Dependencies

This property applies when you set the SineTableDataType property to Custom.

Specify the product data type as Full precision, Same as input, or Custom.

Specify the product fixed-point type as a scaled numerictype object with a Signedness of Auto.

Dependencies

This property applies when you set the ProductDataType property to Custom.

Specify the accumulator data type as Full precision, Same as input, Same as product, or Custom.

Specify the accumulator fixed-point type as a scaled numerictype object with a Signedness of Auto.

Dependencies

This property applies when you set the AccumulatorDataType property to Custom.

Specify the output data type as one of Full precision, Same as input, Custom.

Specify the output fixed-point type as a scaled numerictype object with a Signedness of Auto.

Dependencies

This property applies when you set the OutputDataType property to Custom.

Usage

Syntax

Description

example

y = ft(x) computes the DFT, y, of the input x along the first dimension of x.

Input Arguments

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Time-domain input signal, specified as a vector, matrix, or N-D array.

When the FFTLengthSource property is set to 'Auto', the length of x along the first dimension must be a positive integer power of two. This length is also the FFT length. When the FFTLengthSource property is 'Property', the value you specify in FFTLength property must be a positive integer power of two.

Variable-size input signals are only supported when the FFTLengthSource property is set to 'Auto'.

Data Types: single | double | int8 | int16 | int32 | int64 | uint8 | uint16 | uint32 | uint64 | fi
Complex Number Support: Yes

Output Arguments

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Discrete Fourier transform of input signal, returned as a vector, matrix, or an N-D array. When FFTLengthSource property is set to 'Auto', the FFT length is same as the number of rows in the input signal. When FFTLengthSource property is set to 'Property', the FFT length is specified through the FFTLength property.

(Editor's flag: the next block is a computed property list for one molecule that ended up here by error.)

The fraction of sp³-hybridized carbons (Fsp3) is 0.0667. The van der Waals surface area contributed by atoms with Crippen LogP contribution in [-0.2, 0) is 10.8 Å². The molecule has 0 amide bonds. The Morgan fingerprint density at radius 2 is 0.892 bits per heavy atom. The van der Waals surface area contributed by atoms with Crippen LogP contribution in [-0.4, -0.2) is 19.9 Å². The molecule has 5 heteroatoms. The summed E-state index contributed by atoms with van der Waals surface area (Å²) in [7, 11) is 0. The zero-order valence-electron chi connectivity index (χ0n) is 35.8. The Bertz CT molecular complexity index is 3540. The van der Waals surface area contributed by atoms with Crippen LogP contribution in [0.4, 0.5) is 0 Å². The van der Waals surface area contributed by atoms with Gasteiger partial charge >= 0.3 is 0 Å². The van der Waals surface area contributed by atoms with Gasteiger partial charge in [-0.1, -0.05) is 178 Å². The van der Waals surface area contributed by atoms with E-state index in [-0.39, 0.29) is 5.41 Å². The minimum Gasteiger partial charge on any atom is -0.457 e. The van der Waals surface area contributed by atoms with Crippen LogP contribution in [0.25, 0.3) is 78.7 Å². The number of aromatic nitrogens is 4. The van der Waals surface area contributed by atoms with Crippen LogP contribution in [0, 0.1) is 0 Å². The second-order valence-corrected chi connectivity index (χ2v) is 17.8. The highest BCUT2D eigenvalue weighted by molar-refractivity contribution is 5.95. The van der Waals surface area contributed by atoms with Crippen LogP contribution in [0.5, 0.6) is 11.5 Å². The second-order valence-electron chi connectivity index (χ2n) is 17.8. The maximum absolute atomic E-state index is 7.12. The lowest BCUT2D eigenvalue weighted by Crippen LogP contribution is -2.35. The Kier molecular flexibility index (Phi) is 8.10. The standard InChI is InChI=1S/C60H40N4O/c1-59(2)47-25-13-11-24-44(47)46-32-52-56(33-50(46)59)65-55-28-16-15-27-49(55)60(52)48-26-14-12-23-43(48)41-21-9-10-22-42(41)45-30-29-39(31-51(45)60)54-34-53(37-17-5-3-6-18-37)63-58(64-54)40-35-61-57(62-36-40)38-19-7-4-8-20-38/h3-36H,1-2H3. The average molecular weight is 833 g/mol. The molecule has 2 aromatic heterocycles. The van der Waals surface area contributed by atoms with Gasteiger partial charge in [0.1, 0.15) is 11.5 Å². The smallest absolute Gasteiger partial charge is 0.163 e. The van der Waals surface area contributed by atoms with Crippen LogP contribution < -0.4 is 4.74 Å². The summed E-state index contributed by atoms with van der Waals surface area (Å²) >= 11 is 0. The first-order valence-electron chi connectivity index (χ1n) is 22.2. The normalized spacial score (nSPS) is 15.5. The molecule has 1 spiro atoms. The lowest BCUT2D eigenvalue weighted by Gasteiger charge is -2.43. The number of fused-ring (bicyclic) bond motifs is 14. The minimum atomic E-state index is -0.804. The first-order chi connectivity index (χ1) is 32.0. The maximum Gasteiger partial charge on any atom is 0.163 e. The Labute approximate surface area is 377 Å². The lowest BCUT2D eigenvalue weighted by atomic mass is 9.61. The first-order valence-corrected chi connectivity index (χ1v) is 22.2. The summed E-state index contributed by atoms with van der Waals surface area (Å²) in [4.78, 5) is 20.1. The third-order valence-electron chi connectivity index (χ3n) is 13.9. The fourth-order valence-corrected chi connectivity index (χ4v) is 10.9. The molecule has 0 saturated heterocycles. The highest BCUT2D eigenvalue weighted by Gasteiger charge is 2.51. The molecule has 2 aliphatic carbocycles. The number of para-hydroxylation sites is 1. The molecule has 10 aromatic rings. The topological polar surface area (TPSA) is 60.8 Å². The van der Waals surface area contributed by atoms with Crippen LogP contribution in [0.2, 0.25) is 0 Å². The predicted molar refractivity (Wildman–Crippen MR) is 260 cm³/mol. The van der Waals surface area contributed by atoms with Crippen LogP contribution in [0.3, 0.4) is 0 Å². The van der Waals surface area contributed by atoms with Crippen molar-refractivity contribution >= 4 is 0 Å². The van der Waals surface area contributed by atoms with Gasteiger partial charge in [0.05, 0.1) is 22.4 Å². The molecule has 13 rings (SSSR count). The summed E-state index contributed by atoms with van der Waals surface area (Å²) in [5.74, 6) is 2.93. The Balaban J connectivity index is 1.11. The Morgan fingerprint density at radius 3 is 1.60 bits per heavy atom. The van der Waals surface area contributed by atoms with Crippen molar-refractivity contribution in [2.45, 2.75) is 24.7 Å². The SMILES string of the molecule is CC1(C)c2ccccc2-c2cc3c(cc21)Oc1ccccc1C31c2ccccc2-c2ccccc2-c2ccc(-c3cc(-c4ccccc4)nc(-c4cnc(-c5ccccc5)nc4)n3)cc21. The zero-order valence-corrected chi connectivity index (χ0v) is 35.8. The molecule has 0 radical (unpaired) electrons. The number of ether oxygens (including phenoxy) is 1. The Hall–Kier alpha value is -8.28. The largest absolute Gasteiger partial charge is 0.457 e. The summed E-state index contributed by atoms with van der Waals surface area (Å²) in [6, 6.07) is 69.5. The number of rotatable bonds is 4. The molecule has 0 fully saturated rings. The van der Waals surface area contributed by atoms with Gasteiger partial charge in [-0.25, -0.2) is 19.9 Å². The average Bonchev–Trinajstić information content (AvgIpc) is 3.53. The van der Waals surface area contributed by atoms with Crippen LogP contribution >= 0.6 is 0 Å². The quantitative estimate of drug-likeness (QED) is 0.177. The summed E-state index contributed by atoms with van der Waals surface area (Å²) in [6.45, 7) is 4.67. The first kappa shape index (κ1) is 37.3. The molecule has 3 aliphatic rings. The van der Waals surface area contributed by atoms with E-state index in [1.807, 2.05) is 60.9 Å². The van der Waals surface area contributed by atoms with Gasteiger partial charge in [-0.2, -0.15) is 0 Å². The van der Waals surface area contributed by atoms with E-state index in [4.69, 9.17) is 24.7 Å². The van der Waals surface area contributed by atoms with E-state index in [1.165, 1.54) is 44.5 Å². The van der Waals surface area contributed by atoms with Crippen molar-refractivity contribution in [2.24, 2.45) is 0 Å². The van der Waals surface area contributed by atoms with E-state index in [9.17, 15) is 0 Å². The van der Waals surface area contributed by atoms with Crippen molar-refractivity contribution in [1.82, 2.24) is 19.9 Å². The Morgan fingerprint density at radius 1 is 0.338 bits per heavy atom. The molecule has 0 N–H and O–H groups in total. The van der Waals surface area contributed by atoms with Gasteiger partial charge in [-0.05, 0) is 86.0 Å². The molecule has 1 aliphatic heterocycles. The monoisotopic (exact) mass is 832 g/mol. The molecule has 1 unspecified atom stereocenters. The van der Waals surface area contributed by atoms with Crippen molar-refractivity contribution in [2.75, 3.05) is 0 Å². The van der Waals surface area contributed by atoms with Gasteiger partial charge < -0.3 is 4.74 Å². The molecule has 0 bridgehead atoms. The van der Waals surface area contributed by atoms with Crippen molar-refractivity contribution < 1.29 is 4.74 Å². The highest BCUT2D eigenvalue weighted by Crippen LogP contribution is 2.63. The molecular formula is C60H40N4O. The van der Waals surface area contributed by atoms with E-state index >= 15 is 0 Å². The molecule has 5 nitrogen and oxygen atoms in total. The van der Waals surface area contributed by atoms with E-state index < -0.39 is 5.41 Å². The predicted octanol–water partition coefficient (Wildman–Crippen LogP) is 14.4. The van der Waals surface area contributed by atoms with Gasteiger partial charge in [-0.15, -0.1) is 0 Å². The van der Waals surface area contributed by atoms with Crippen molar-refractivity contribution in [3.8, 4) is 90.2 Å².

To support non-power-of-two transform lengths with variable-size data, set the FFTImplementation property to 'FFTW'.

Data Types: single | double | int8 | int16 | int32 | int64 | uint8 | uint16 | uint32 | uint64 | fi
Complex Number Support: Yes

Object Functions

To use an object function, specify the System object as the first input argument. For example, to release system resources of a System object named obj, use this syntax:

release(obj)

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stepRun System object algorithm
releaseRelease resources and allow changes to System object property values and input characteristics
resetReset internal states of System object

Examples

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Find frequency components of a signal in additive noise.

Note: This example runs only in R2016b or later. If you are using an earlier release, replace each call to the function with the equivalent step syntax. For example, myObject(x) becomes step(myObject,x).

Fs = 800; L = 1000;
t = (0:L-1)'/Fs;
x = sin(2*pi*250*t) + 0.75*cos(2*pi*340*t);
y = x + .5*randn(size(x)); % noisy signal
ft = dsp.FFT('FFTLengthSource','Property', ...
    'FFTLength',1024);
Y = ft(y);

Plot the single-sided amplitude spectrum

plot(Fs/2*linspace(0,1,512), 2*abs(Y(1:512)/1024))
title('Single-sided amplitude spectrum of noisy signal y(t)')
xlabel('Frequency (Hz)'); ylabel('|Y(f)|')